One Sabotaged Crimean Power Line Will Be Repaired, But Not Connected

Ravshan, a Crimean Tatar, carries firewood while using a burning oil lamp due to a power cut inside his house in the village of Strogonovka, Simferopol district.

Ukraine's state-run energy company Ukrenergo has reached an agreement with the activists who sabotaged power lines supplying electricity to Crimea. The company will repair one of the power lines without resuming power supply, the Vedomosti newspaper reported Monday, citing Ukrenergo's statement on the company's Facebook page.

“Energy supply will not be restored yet,” the statement read, citing acting director of Ukrenergo Vsevolod Kovalchuk.

Two weeks ago explosions damaged the supporting pylons of several power lines in Crimea, which led to a power blackout on the peninsula. Last week Ukrenergo started repairing one of the lines, but then had to suspend the work by demand of activists who sabotaged the lines.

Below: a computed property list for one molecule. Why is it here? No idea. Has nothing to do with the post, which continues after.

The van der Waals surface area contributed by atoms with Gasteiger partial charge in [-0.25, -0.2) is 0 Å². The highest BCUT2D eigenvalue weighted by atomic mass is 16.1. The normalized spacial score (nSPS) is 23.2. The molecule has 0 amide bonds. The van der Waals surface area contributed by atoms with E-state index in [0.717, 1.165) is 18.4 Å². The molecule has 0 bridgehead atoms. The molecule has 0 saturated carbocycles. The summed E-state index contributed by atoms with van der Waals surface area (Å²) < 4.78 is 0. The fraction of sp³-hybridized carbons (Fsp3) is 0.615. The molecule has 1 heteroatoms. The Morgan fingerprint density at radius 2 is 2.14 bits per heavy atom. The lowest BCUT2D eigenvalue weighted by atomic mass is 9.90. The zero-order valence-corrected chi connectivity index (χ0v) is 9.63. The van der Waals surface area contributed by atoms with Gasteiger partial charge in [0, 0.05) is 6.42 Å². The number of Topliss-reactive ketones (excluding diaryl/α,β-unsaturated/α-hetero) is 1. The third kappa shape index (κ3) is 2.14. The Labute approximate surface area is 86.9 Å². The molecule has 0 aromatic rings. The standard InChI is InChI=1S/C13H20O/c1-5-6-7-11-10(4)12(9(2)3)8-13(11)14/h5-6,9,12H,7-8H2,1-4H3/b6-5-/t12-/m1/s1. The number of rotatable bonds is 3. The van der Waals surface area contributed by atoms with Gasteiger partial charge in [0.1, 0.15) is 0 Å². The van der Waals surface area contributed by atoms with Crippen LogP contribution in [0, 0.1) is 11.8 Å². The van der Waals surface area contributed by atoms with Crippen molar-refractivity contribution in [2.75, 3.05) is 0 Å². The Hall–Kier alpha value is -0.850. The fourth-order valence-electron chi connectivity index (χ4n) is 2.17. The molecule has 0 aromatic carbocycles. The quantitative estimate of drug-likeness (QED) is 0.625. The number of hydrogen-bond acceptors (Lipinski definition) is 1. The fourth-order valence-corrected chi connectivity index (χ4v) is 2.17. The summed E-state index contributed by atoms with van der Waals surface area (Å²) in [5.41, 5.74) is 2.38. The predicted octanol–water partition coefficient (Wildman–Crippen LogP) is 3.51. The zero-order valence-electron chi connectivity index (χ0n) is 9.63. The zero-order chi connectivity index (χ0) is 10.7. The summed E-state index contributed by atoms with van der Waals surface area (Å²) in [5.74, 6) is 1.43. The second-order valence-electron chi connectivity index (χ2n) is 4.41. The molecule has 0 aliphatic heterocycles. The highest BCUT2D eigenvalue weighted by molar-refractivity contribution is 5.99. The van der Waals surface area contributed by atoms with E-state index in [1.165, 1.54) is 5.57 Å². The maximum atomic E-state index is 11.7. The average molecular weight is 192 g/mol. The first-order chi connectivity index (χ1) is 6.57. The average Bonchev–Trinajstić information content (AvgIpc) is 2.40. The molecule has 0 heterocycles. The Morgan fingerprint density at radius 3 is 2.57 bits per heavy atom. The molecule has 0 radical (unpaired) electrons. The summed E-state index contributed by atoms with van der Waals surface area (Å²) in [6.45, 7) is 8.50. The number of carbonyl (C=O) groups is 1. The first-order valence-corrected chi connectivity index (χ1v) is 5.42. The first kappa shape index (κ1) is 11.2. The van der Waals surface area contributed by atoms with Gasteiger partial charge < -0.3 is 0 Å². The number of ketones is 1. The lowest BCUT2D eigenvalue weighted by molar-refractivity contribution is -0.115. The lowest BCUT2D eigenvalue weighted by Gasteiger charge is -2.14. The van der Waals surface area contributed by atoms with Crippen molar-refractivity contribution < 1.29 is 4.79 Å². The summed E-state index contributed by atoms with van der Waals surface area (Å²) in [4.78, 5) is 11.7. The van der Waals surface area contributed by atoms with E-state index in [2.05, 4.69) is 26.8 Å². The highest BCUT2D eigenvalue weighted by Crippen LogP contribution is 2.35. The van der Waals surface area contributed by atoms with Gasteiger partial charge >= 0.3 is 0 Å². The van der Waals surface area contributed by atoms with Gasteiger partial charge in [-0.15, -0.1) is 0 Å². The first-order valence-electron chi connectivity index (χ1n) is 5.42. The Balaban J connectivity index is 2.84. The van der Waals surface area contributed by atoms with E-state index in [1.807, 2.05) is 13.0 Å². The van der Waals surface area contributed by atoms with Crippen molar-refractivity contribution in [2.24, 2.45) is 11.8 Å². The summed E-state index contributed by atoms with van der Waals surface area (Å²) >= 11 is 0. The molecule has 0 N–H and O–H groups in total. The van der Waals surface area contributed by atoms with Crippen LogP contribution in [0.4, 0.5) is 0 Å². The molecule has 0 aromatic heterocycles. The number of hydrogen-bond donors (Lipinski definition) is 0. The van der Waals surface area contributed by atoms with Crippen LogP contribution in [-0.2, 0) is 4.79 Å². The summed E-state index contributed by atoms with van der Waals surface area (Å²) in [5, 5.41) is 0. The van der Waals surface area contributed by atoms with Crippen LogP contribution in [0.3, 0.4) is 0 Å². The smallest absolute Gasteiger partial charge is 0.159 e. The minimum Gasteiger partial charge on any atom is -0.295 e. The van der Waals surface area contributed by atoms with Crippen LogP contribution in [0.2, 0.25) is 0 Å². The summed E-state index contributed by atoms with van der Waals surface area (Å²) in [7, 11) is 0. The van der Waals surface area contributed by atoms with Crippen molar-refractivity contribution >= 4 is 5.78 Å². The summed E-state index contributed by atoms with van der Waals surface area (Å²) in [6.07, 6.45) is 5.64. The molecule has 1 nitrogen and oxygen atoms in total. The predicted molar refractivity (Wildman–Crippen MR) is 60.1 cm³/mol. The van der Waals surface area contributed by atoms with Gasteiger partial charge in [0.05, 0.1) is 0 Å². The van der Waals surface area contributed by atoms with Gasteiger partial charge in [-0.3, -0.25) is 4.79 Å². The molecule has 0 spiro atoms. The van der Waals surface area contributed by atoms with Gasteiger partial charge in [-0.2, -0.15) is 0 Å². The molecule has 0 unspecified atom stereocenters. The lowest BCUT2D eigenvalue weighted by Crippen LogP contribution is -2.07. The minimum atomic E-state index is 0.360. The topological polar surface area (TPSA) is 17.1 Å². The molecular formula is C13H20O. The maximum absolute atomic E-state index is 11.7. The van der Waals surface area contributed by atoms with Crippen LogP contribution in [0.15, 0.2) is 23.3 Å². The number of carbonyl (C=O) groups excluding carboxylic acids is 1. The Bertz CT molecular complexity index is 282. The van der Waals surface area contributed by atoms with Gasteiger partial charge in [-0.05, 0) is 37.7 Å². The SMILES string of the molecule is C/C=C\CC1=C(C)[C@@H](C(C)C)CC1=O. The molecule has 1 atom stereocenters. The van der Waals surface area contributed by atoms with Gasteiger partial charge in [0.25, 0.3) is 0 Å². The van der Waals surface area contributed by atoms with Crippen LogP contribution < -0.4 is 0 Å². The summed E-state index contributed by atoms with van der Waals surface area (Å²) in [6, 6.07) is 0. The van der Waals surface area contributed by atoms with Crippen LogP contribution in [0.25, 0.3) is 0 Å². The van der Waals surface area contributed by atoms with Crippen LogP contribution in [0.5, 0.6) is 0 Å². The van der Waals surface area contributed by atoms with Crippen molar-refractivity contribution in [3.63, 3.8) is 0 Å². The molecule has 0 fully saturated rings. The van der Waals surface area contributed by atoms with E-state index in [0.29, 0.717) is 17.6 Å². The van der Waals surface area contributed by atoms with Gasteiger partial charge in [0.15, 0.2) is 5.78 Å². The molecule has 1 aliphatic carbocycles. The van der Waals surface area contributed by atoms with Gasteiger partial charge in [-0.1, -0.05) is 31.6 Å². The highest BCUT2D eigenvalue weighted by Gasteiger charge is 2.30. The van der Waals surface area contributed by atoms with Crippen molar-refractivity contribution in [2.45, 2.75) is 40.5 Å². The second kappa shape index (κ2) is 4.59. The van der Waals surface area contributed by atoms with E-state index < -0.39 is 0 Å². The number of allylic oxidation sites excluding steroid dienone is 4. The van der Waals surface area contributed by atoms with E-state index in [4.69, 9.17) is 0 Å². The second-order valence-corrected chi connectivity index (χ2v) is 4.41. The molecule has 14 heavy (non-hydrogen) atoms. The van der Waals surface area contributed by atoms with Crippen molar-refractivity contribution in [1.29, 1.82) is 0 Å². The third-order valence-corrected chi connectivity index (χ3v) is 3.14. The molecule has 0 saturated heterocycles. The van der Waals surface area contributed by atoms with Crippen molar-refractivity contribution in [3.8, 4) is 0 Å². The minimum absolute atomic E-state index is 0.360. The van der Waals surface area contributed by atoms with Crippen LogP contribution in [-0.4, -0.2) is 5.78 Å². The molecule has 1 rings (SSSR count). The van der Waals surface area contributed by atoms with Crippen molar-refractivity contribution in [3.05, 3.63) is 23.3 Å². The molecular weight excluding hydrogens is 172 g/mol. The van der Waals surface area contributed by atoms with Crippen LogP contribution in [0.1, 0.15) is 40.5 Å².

On Monday Russian Prime Minister Dmitry Medvedev said that a new energy line from Russia to Crimea must be built faster and called the actions of the Ukrainian government a “diversion.”

“The region is left without electricity as a result of what can be called energy manipulations and the actions of Ukrainian authorities. In legal terms what has been done is a diversion — destroying industrial objects to pursue, basically, terrorist goals,” he was cited by the TASS news agency as saying during a meeting with deputy prime ministers on Monday.

Earlier Russian Energy Minister Alexander Novak accused Ukraine of delaying repair work “for political reasons,” the RT news website reported last week. Novak added that Moscow would consider halting coal supplies to Ukraine in response, the report added.

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